The purpose of the patient interview and history is to learn about the well and the sick as they seek care (Ball, et al., 2019). The first meeting with the patient sets the tone for the interview and history process. Effective communication is paramount to build a positive patient relationship, and it is important to not become a barrier to effective communication. In this scenario, the patient is a forty-year-old, black, recent immigrant from Africa presenting without health insurance. The interview and history process will be tailored to the patientâ€™s background and lifestyle and differ with each patient to establish rapport. Establishing a pattern of open communication is key to eliciting courtesy towards the patient and their cultural norms, maintaining a sense of comfort, building connection, and establishing confirmation and attentiveness.
Social norms are large determinants of health to patients, and it is important to take this into consideration. A recent immigrant from Africa may be accustomed to a different precedent of â€œhealthâ€ than a patient whose nationality originated in the United States. Risk assessment instruments are important to include in the health history gathering process. A health risk assessment (HRA) is a questionnaire that evaluates lifestyle factors and health risks of an individual. There are many types of HRAs, and they can be used for different purposes. Data collected by an HRA is a critical component of understanding population health and provides health and wellness professionals the insights needed to make targeted and informed population health decisions. By gathering data right at the sourceâ€”from the individualâ€”wellness and population health professionals shape impactful programs based on information thatâ€™s often harder to gather than biometric data. When individuals complete an HRA it paves the way for them to make healthier lifestyle choices, because it gets them thinking about the risks they face and what they can do to change their lifestyle. Over time this shift in thinking translates to a shift in behavior.
A risk assessment tool that would benefit this patient is based on cardiovascular risk. Cardiovascular disease is the leading cause of death in the United States and is largely influenced by lifestyle decisions (Roth, Johnson, & Abate, 2018). Therefore, delving into the patientâ€™s lifestyle choices would prove beneficial in determining the state of their cardiovascular health. However, research is needed to identify how to convert modified risk perceptions and emotional responses into lifestyle behavior change (Soureti, 2010). Risk assessment tools allow early interventions by providers to recommend lifestyle modification or drugs to control modifiable CV risk factors, including hypertension, diabetes, smoking, dyslipidemia and obesity. The Systematic cOronary Risk Evaluation (SCORE) risk estimation is based on the following risk factors: gender, age, smoking, systolic blood pressure, total cholesterol, and estimates fatal cardiovascular disease events over a ten-year period (Hong, & Mainous, 2020). Highlighted features include patient history and progress management, patient list management, a graphical display featuring absolute CVD risk and risk factors contribution to total risk, intervention area, and printable patient advice.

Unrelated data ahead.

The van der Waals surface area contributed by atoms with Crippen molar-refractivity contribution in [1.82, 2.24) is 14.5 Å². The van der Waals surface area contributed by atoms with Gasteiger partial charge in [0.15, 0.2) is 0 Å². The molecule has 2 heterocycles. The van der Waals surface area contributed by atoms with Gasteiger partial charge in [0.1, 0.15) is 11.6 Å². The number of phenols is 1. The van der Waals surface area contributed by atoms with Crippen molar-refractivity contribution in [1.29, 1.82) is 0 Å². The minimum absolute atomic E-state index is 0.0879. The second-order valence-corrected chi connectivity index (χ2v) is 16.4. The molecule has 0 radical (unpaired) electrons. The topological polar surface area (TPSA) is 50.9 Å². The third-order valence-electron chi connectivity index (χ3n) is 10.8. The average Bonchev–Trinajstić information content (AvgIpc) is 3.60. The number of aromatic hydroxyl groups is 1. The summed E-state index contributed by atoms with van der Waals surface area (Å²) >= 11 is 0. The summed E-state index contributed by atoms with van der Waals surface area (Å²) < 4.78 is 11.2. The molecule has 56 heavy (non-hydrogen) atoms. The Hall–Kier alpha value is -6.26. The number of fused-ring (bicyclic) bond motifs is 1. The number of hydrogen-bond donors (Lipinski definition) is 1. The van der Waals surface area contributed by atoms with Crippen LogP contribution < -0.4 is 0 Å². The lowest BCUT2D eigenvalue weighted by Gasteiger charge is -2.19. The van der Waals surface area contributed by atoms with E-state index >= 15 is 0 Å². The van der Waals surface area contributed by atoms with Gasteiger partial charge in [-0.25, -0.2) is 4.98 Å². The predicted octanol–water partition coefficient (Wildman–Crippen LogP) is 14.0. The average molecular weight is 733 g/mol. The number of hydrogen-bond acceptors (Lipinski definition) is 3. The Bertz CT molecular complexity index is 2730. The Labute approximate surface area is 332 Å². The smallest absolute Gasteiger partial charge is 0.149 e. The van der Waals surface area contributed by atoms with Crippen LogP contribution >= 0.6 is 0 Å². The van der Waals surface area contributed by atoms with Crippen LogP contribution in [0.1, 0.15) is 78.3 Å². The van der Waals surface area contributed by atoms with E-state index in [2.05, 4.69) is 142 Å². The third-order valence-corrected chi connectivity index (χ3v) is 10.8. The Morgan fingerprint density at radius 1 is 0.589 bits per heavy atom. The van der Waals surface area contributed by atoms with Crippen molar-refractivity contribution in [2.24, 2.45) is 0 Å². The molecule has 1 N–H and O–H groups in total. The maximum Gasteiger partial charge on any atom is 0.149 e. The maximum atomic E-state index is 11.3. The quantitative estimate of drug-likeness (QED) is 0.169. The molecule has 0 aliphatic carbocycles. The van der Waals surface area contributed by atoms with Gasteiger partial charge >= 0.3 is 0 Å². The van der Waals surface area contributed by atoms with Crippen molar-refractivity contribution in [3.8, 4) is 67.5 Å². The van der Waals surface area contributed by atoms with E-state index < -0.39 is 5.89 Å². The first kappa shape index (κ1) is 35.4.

Five targeted questions I would ask my patient to assess health risks and begin a building a health history:
- Are you troubled by financial questions about your medical care including insurance coverage? Are there any resources you believe would be of importance to you?
- Are there any cultural beliefs that I should know about to make your care more effective, or do your religious beliefs affect your healthcare decisions?
- What preventative measures do you participate in regarding health maintenance?
- What have you found to be your biggest health challenge?
- Do you have any hereditary conditions/diseases?
Ball, J. W., Dains, J. E., Flynn, J. A., Solomon, B. S., & Stewart, R. W. (2019). Seidel’s guide to physical examination: An interprofessional approach (9th ed.). St. Louis, MO: Elsevier Mosby.
Hong, Y.-R., & Mainous, A. G., III. (2020). Development and Validation of a County-Level Social Determinants of Health Risk Assessment Tool for Cardiovascular Disease. Annals of Family Medicine, 18(4), 318. https://doi.org/10.1370/afm.2534.
Soureti, A., Hurling, R., Murray, P., Mechelen, W., Cobain, M. (2010). Evaluation of a cardiovascular disease risk assessment tool for the promotion of healthier lifestyles, European journal of cardiovascular prevention and rehabilitation (17) 5, 519â€“523, https://doi.org/10.1097/HJR.0b013e328337ccd3
Roth, G. A., Johnson, C. O., Abate, K. H. (2018) Burden of cardiovascular diseases among US states. Global Burden of Cardiovascular Diseases Collaboration. 3(5), 375-389.